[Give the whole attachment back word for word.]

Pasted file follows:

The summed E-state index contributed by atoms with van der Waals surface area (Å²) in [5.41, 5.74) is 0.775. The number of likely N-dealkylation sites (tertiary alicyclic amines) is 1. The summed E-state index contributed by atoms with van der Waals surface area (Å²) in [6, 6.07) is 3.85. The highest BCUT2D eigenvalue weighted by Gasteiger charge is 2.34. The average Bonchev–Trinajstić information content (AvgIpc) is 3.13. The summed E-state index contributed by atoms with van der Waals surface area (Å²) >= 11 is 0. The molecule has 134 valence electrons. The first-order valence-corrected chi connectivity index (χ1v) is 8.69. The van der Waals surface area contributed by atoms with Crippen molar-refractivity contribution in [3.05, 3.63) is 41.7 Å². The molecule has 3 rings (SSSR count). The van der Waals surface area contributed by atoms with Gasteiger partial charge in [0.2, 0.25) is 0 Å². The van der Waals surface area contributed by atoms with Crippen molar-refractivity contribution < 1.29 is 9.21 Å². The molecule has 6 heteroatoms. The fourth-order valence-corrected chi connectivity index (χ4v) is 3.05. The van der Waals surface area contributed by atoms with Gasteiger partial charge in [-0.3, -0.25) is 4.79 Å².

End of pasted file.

The summed E-state index contributed by atoms with van der Waals surface area (Å²) in [5.41, 5.74) is 0.775. The number of likely N-dealkylation sites (tertiary alicyclic amines) is 1. The summed E-state index contributed by atoms with van der Waals surface area (Å²) in [6, 6.07) is 3.85. The highest BCUT2D eigenvalue weighted by Gasteiger charge is 2.34. The average Bonchev–Trinajstić information content (AvgIpc) is 3.13. The summed E-state index contributed by atoms with van der Waals surface area (Å²) >= 11 is 0. The molecule has 134 valence electrons. The first-order valence-corrected chi connectivity index (χ1v) is 8.69. The van der Waals surface area contributed by atoms with Crippen molar-refractivity contribution in [3.05, 3.63) is 41.7 Å². The molecule has 3 rings (SSSR count). The van der Waals surface area contributed by atoms with Gasteiger partial charge in [0.2, 0.25) is 0 Å². The van der Waals surface area contributed by atoms with Crippen molar-refractivity contribution < 1.29 is 9.21 Å². The molecule has 6 heteroatoms. The fourth-order valence-corrected chi connectivity index (χ4v) is 3.05. The van der Waals surface area contributed by atoms with Gasteiger partial charge in [-0.3, -0.25) is 4.79 Å².